It’s officially Trade Speculation Season. What should the Blue Jays be looking for?
Photo credit:Dan Hamilton-USA TODAY Sports
By Cam Lewis1 year ago
There’s a famous baseball quote that states that the season is split into three parts: You have two months to figure out what you’ve got, two months to figure out how to get what you need, and then two months to win.
The calendar has flipped from May to June, so that means that it’s officially Trade Speculation Season. What should the Blue Jays be looking for in order to improve the team?
The Blue Jays are currently riding a six-game winning streak, their longest of the season, after Tuesday night’s 6-5 win over the Chicago White Sox. Kevin Gausman tossed five innings and scattered three runs. When he left the game, the Blue Jays had just put together a four-run rally in the bottom of the fifth inning and led 6-3.
While Gausman wound up with the win, it was a very shaky ride after he was pulled. Trevor Richards came in and couldn’t get anybody out and Adam Cimber had to come in and clean up the mess. If not for an incredible throw by Lourdes Gurriel and some hilariously dumb baserunning by the White Sox, the game would have been tied in the sixth. After that, Yimi Garcia tossed a scoreless frame, and then Julian Merryweather and Jordan Romano danced around two hits each in the eighth in ninth innings to finish things off.
All told, the bullpen tossed four frames and allowed two runs on seven hits and two walks while picking up four strikeouts.
After a month of April in which the bullpen was a key part of the team’s early success, May was a bit more of a rocky ride for Toronto’s relief pitchers. We’ve seen this recently, as the bullpen imploded in the first game in St. Louis last week, had some struggles in Anaheim over the weekend, and nearly coughed up a lead against the White Sox on Tuesday.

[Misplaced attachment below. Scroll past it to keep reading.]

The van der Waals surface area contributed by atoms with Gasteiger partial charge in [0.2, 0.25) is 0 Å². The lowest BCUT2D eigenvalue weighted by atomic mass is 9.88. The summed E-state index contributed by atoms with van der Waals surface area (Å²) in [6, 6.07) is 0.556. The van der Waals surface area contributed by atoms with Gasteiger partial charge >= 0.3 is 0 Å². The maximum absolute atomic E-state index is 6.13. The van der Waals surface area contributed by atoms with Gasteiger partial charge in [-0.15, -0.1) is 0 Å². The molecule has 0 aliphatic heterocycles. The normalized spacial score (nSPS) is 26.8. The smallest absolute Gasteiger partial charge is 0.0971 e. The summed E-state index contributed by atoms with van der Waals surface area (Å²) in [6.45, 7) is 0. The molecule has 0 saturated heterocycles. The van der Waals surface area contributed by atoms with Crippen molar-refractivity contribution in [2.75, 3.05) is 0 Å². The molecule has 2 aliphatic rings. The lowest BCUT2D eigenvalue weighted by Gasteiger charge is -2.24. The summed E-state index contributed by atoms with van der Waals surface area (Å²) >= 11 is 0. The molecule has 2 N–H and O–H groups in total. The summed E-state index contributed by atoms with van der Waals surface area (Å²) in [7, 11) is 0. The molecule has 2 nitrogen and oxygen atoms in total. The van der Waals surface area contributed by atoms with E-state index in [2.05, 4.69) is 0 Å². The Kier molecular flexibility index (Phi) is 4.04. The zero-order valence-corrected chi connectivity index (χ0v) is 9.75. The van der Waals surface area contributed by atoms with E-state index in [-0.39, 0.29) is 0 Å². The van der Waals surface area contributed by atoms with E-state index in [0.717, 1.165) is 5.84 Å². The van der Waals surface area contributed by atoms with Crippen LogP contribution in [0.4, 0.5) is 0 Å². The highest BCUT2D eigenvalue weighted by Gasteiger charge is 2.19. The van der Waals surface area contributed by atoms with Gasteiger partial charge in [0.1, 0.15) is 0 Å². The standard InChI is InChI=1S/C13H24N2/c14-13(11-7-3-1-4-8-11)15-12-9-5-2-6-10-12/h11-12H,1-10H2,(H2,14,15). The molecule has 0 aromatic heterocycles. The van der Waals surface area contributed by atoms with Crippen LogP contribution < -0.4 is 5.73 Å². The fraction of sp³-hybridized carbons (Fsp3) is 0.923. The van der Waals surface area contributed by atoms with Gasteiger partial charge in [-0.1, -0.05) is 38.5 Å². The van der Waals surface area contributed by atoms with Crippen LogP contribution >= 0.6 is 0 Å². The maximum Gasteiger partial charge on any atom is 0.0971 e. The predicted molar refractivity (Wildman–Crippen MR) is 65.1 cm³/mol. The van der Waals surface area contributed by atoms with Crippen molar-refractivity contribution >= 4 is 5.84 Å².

Though it isn’t anywhere near as much of a mess as it was last season, adding to the bullpen is yet again a priority for the Blue Jays in June of 2022. With Tim Mayza on the shelf and Ryan Borucki proving to be ineffective, adding a lefty reliever will be a priority for the front office. It would also be ideal for the Blue Jays to add an arm to their ‘pen who can come into situations much like the sixth inning in Tuesday’s game and rack up strikeouts.
Nate Pearson might be an option to fill part of this void internally, but there doesn’t appear to be anybody beyond Mayza in the organization who can step in and be the high-quality lefty that the Blue Jays need.
The other area of need that sticks out very obviously is adding a quality left-handed bat to the lineup. This isn’t something that anybody really needed two months to figure out, but, at this stage, we can fairly comfortably say that none of Raimel Tapia, Cavan Biggio, Zach Collins, or Bradley Zimmer represent the ideal lefty bat to toss into the middle of the lineup to diversify Toronto’s offence.
As fun as it is to dream about some kind of Juan Soto mega deal, that obviously isn’t actually going to happen. Some names that make sense for the Blue Jays to fill the lefty bat void are Josh Bell of the Washington Nationals, Andrew Benintendi of the Kansas City Royals, Tyler Naquin of the Cincinnati Reds, and Ian Happ of the Chicago Cubs.
One other thing worth mentioning is the starting rotation. Gausman and Alek Manoah have been an excellent one-two punch at the top of the rotation but it’s been a mixed bag after that. Yusei Kikuchi has been good lately after a rough start, and the same goes for Hyun Jin Ryu, who’s bounced back nicely after a stint on the Injured List with left-arm shittyness. And then there’s also Jose Berrios, who’s been up and down thus far with peripheral numbers that look nothing like the pitcher he’s been throughout his career.
Ross Stripling was effective when he filled Ryu’s spot in the rotation when the lefty was on the Injured List, so there’s a capable sixth starter in the mix, but you can never have too much starting pitching depth.
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